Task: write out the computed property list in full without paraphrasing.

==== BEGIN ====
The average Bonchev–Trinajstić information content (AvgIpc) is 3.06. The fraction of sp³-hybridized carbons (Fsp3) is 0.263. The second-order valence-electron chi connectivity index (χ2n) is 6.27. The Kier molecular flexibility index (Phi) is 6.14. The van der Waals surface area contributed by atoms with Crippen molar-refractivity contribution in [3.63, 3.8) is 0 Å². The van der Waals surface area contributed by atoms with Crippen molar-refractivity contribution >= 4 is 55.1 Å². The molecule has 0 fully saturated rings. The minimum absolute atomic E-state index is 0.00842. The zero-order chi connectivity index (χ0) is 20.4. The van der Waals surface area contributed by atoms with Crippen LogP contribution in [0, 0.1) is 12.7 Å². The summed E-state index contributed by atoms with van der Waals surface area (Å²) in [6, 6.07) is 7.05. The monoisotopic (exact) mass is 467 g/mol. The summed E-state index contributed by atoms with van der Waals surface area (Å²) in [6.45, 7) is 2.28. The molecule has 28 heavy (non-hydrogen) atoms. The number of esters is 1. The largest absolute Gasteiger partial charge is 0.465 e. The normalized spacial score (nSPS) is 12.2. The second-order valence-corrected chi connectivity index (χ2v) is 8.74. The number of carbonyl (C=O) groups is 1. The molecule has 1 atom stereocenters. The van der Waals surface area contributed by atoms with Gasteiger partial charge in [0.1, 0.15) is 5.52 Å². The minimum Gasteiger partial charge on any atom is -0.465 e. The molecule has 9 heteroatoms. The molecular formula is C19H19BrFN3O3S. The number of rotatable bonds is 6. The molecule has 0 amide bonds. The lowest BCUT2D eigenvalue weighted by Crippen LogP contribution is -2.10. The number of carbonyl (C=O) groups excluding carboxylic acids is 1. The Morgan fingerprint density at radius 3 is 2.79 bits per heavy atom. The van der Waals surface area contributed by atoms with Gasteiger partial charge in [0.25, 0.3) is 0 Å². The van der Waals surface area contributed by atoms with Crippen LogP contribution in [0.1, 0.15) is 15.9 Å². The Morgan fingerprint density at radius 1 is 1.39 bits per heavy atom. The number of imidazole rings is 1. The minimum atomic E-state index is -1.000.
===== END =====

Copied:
The average Bonchev–Trinajstić information content (AvgIpc) is 3.06. The fraction of sp³-hybridized carbons (Fsp3) is 0.263. The second-order valence-electron chi connectivity index (χ2n) is 6.27. The Kier molecular flexibility index (Phi) is 6.14. The van der Waals surface area contributed by atoms with Crippen molar-refractivity contribution in [3.63, 3.8) is 0 Å². The van der Waals surface area contributed by atoms with Crippen molar-refractivity contribution >= 4 is 55.1 Å². The molecule has 0 fully saturated rings. The minimum absolute atomic E-state index is 0.00842. The zero-order chi connectivity index (χ0) is 20.4. The van der Waals surface area contributed by atoms with Crippen LogP contribution in [0, 0.1) is 12.7 Å². The summed E-state index contributed by atoms with van der Waals surface area (Å²) in [6, 6.07) is 7.05. The monoisotopic (exact) mass is 467 g/mol. The summed E-state index contributed by atoms with van der Waals surface area (Å²) in [6.45, 7) is 2.28. The molecule has 28 heavy (non-hydrogen) atoms. The number of esters is 1. The largest absolute Gasteiger partial charge is 0.465 e. The normalized spacial score (nSPS) is 12.2. The second-order valence-corrected chi connectivity index (χ2v) is 8.74. The number of carbonyl (C=O) groups is 1. The molecule has 1 atom stereocenters. The van der Waals surface area contributed by atoms with Gasteiger partial charge in [0.1, 0.15) is 5.52 Å². The minimum Gasteiger partial charge on any atom is -0.465 e. The molecule has 9 heteroatoms. The molecular formula is C19H19BrFN3O3S. The number of rotatable bonds is 6. The molecule has 0 amide bonds. The lowest BCUT2D eigenvalue weighted by Crippen LogP contribution is -2.10. The number of carbonyl (C=O) groups excluding carboxylic acids is 1. The Morgan fingerprint density at radius 3 is 2.79 bits per heavy atom. The van der Waals surface area contributed by atoms with Gasteiger partial charge in [0.25, 0.3) is 0 Å². The van der Waals surface area contributed by atoms with Crippen LogP contribution in [0.1, 0.15) is 15.9 Å². The Morgan fingerprint density at radius 1 is 1.39 bits per heavy atom. The number of imidazole rings is 1. The minimum atomic E-state index is -1.000.